Major implications and comparison with metasomatized mantle rocks from greater depths
The transition from spinel- to garnet-bearing assemblages in the Ulten peridotites enables to trace the evolution of this mantle from shallow regions towards deeper and cooler levels of the wedge flushed by subduction fluids (Fig. 15). Nimis and Morten (2000) and Scambelluri et al. (2006) proposed location of the starting spinel-peridotites in a relatively hot domain above an asthenospheric melt source. The Pb, U, Li enrichment of the Ulten Zone anhydrous spinel-peridotites can be suggestive of exchange with a (subduction-related?) melt phase enriched in crustal components. Scambelluri et al. (2006) proposed that the metasomatic imprint of the early spinel peridotites might have been acquired by interaction with melts produced during Variscan subduction (Fig. 15). However, this interpretation is hampered by a lack of age constraints for the pristine spinel-facies metasomatism, and it cannot be excluded that it was achieved during older (pre-Variscan?) events that caused the re-enrichment of this lithospheric mantle domain (Petrini and Morten, 1993).
Lateral corner-flow motion brought the spinel-peridotites towards the subducting slab into a P–T regime where fluids are released from slabs (Fig. 16) (Scambelluri and Philippot 2001; Manning 2004). Available studies on the Ulten Zone peridotites agree on the fact that garnet-facies crystallization was driven by aqueous subduction fluids sourced from the crustal rocks nearby (Rampone and Morten, 2001; Tumiati et al., 2003; Scambelluri et al., 2006; Sapienza et al., 2009). Sm–Nd ages of garnet-peridotites, country migmatites and eclogites indicate a common late Variscan (330 Ma) HP event of peridotite metasomatism and partial melting plus eclogitization of crustal rocks (Tumiati et al. 2003). The exact mechanism of peridotite metasomatism is still unclear. According to some authors, crystallization of the garnet-facies assemblage occurred when the spinel-facies rocks were tectonically sliced in the subducting slab (Nimis and Morten 2000; Rampone and Morten, 2001). Alternatively, Scambelluri et al. (2006) proposed that metasomatism occurred before engagement in the crust, when peridotites were still settled in the mantle above the slab (Fig. 16). At eclogite-facies, partial melting of the Ulten continental crust produced the migmatites locally in contact with the peridotite lenses. However, the metasomatic style of the (amphibole + garnet) peridotites indicates that the main agent was an aqueous fluid, not a siliceous melt, and lack of diffuse orthopyroxene overgrowths in these rocks provides compelling evidence that siliceous melt infiltration was not the dominant metasomatic process (Rampone and Morten, 2001). Rather, aqueous fluids have been individuated as dominant agent.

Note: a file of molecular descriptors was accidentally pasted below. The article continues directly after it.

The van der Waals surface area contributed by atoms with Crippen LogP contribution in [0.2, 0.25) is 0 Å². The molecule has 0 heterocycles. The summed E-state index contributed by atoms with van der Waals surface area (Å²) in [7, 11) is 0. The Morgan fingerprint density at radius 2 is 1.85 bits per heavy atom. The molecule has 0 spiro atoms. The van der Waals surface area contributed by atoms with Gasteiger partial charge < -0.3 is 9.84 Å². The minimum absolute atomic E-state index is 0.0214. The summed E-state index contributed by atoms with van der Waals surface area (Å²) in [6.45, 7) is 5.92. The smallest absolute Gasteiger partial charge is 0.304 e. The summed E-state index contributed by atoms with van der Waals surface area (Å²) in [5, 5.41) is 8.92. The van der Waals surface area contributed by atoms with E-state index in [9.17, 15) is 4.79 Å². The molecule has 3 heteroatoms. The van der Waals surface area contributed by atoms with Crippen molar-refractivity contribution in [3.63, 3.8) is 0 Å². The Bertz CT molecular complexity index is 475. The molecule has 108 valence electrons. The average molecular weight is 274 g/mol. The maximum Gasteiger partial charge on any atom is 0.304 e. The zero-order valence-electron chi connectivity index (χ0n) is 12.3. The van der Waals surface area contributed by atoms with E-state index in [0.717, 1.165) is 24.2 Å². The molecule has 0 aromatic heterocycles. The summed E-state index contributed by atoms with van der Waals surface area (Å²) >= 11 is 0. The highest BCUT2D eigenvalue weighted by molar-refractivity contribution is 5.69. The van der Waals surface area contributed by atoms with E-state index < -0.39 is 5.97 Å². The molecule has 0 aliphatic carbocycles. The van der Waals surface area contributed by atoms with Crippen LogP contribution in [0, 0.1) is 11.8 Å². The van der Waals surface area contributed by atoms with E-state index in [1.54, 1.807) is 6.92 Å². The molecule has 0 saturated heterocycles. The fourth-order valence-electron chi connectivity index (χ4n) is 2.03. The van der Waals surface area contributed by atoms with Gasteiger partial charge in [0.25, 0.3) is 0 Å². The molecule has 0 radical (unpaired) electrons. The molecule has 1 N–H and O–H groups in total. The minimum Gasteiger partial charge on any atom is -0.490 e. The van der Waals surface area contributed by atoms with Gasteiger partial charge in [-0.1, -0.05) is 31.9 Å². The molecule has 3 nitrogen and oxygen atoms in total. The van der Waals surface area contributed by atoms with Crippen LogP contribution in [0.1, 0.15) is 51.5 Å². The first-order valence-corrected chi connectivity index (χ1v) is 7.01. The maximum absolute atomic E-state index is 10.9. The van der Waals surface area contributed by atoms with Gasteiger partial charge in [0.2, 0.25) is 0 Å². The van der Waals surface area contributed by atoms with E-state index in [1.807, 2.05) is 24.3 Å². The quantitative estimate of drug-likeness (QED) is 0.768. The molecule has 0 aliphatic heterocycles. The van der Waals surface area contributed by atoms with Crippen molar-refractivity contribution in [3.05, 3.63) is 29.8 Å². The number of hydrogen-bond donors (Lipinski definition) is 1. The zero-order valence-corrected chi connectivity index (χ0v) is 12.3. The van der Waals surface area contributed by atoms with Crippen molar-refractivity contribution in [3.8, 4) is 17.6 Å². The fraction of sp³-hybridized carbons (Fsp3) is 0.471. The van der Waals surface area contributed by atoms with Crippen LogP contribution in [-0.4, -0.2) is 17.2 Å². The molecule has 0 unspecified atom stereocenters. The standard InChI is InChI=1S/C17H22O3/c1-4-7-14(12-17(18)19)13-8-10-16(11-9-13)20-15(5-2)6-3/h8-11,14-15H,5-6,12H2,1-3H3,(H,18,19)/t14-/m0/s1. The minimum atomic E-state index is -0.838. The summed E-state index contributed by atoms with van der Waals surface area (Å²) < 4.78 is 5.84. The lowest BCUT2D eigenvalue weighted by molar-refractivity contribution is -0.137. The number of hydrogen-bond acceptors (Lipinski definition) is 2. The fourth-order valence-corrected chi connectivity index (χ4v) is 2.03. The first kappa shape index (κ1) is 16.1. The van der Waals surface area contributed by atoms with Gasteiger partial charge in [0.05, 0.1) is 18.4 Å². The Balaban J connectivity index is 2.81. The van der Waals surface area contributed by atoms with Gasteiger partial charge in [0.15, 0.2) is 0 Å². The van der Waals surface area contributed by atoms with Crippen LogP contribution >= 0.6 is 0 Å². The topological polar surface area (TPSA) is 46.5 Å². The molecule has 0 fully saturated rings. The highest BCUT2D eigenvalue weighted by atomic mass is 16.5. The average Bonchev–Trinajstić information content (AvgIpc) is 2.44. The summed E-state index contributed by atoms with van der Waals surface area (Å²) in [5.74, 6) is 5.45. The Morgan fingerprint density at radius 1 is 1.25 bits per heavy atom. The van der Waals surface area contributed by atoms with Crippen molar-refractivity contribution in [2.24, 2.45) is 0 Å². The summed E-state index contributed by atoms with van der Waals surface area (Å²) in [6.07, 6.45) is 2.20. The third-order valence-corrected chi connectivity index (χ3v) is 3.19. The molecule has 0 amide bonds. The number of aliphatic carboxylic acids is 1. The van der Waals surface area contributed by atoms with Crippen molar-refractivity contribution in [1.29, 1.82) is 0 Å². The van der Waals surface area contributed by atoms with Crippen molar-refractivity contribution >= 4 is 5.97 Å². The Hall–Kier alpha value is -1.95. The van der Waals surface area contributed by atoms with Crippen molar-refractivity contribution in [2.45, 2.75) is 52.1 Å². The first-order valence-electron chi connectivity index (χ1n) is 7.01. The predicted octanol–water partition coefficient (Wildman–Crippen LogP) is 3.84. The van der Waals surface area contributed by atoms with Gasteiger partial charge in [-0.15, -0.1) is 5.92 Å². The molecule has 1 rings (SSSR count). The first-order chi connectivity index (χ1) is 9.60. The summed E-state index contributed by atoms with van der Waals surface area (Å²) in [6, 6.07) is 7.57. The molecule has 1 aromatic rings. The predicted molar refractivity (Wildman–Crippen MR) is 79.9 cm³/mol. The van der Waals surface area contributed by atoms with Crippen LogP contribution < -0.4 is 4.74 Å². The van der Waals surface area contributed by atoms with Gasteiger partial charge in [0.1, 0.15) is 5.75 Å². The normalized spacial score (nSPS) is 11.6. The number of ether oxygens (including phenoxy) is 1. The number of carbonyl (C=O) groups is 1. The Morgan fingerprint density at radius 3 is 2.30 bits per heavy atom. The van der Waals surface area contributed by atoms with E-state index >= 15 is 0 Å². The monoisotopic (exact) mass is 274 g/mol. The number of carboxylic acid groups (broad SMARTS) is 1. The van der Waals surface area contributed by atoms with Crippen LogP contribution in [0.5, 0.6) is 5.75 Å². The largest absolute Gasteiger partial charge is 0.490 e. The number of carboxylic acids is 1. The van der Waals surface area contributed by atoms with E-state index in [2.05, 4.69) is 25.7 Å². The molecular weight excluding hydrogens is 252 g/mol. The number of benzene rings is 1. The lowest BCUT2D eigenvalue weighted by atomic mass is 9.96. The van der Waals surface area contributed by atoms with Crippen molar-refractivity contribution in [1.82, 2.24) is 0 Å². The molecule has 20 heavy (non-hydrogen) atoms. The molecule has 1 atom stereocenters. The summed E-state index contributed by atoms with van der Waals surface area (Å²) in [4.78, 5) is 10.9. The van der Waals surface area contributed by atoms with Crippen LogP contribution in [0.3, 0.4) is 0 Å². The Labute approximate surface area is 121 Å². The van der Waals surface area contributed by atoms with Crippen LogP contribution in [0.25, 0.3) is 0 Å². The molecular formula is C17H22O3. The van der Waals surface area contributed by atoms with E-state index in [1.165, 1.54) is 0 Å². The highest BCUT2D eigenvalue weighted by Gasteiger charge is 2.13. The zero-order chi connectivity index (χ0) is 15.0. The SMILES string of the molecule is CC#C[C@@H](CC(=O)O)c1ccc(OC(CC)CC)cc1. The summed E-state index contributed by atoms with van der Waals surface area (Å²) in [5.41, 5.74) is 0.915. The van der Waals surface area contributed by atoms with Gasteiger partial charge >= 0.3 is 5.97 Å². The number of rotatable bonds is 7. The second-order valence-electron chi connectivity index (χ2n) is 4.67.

Two mechanisms have been proposed to explain the extraction of C-O-H fluids from the migmatized crustal slab. Rampone and Morten (2001) proposed that the C-O-H fluid responsible for amphibole and dolomite formation in the peridotites was released by the in situ crystallization of hydrous granitic melts produced by the associated crust. Another possible way of C-O-H fluid extraction from these melts requires their interaction with mantle peridotites, to produce pyroxenite reaction layers plus residual aqueous-carbonic fluid (Fig. 16; Scambelluri et al. 2006). Although pyroxenites are present in the Ulten Zone peridotites (Braga et al. 2007), reactive pyroxenite layers and siliceous melt/peridotite reaction zones with (ortho)pyroxene formation after olivine are not yet documented. Therefore there is no direct evidence of an orthopyroxene-rich reactive layer between crustal and mantle Ulten Zone rocks. Interaction between peridotite and siliceous subduction agents has been documented by studies on UHP rocks from Dabie-Shan (China; Malaspina et al., 2006). In this setting, reaction between mantle peridotites and siliceous fluids/melts formed garnet-orthopyroxenite layers and released incompatible element-rich aqueous fluids able to migrate and metasomatize the overlying mantle wedge. The reactive behaviour at the subducted crust–mantle interface may thus filter the slab fluids to produce aqueous fluids enriched in the most incompatible and volatile components (C included) that ultimately flush the mantle. Crystallization of hydrous phases as amphibole or phlogopite may shift the fluid toward CO2-rich compositions and enable carbonate crystallization in inner domains of the mantle wedge. In this second scenario, the reactive orthopyroxene horizon potentially occurring at the Ulten Zone has been tectonically deleted; in this case tectonic incorporation of peridotites into the country rock gneisses might have occurred after the major stage of metasomatism.